The four income groups refer to the World Bank’s Country Classification in 2017. The income group thresholds for the four groups in 2017 are based on gross national income per capita in 2015 (calculated using the World Bank Atlas method). Unlike standard unemployment measures, the NEET measure also includes youth who are not actively looking for work or not available to work.

Sources: International Labor Organization, ILOSTAT; World Bank, World Development Indicators.

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FOCUS ON YOUTH

Before the Great Recession in 2007, one in 10 non- Hispanic white youth ages 16 to 24 were not enrolled in school or working, while this share among minority youth was higher—ranging from one in six to one in four. By 2010, the share of youth not in school or working had risen among every racial/ethnic group except Hispanic females, where it decreased slightly.

By 2015, the share of youth who were not attending school or working had returned to or dropped below prerecession levels for all gender and racial/ethnic groups except non-Hispanic white males. Even so, sizeable gaps remain between white and minority youth—particularly black males, where more than one-fifth were still not in school or working in 2015.

In the United States, Racial/Ethnic Disparities Persist as Youth Rebound From Great Recession

Males 2007

Females Males Females

Males Females

Males

Non-Hispanic, White

Non-Hispanic, Black

Hispanic/

Latino

9

12 10 10

11 10

23 26 22

18 19 16

14 17 13

22 20 16

Males 2010 Males 2015 Females 2007 Females 2010 Females 2015

Percent of U.S. Youth Ages 16-24 Not in School and Not Working: 2007, 2010, and 2015

Source: PRB analysis of data from U.S. Census Bureau, American Community Survey, Public Use Microdata Samples.

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FOCUS ON YOUTH

Sustainable Development Goal 5 on gender equality calls for empowering women to make informed decisions about their reproductive health. Over the last two decades, increasing numbers of married women ages 15 to 24 in many low- and middle-income countries have met their family planning needs to delay or limit childbearing with modern methods of contraception. But challenges and barriers unique to younger women slow progress in several countries. Age- restrictive policies, social pressures, and provider bias limit knowledge about available options and access to appropriate methods, leading to higher rates of contraceptive failure and discontinuation after short periods. Addressing these barriers will improve maternal and child health, increase educational attainment, and improve economic opportunities for young women.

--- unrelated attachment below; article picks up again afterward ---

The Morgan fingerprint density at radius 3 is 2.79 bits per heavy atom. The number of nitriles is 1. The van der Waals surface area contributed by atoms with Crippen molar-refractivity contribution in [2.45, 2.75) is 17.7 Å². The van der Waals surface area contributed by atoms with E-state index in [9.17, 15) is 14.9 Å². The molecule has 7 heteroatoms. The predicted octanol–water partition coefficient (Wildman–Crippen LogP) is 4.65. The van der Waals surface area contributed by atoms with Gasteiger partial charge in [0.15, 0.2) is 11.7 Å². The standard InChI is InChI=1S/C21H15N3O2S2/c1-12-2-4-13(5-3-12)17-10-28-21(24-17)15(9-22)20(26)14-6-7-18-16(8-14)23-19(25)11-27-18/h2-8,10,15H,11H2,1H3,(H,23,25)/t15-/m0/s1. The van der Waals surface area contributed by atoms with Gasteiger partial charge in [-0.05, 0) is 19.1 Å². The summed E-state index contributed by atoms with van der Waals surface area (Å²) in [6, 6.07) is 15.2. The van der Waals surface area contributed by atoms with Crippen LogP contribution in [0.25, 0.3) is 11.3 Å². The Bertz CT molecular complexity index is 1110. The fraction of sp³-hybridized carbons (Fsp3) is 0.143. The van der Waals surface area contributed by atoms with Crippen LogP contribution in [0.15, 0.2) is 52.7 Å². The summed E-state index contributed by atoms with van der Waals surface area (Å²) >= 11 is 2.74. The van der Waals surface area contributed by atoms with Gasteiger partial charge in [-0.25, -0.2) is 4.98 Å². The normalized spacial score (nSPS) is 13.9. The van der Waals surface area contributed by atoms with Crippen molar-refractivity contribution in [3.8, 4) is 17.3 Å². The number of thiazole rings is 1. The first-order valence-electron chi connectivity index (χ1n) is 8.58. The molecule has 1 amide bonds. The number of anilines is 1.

More Progress Needed in Meeting Young Married Women’s Family Planning Needs With Modern Methods

Source: ICF, Demographic and Health Surveys.

72

27

57

44

2015 2013

2011 2009

2007 2005

2003 2001

1999 1997

1995 1993

1991 49 48

31

14

26

75

32

5

Philippines

Guatemala

Tanzania Egypt

Bangladesh

Senegal Mali

8

48 Percent of Demand for Family Planning Satisfied by Modern Methods, Married Women Ages 15-24

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FOCUS ON YOUTH

HIV/AIDS continues to affect many youth in sub-Saharan Africa—especially young women—despite progress in prevention, testing, and treatment.

An estimated 250,000 youth ages 15 to 19 were newly infected with HIV worldwide in 2015, with two out of three living in sub-Saharan Africa.

Young women accounted for two-thirds of newly infected youth globally and three-quarters in sub-Saharan Africa.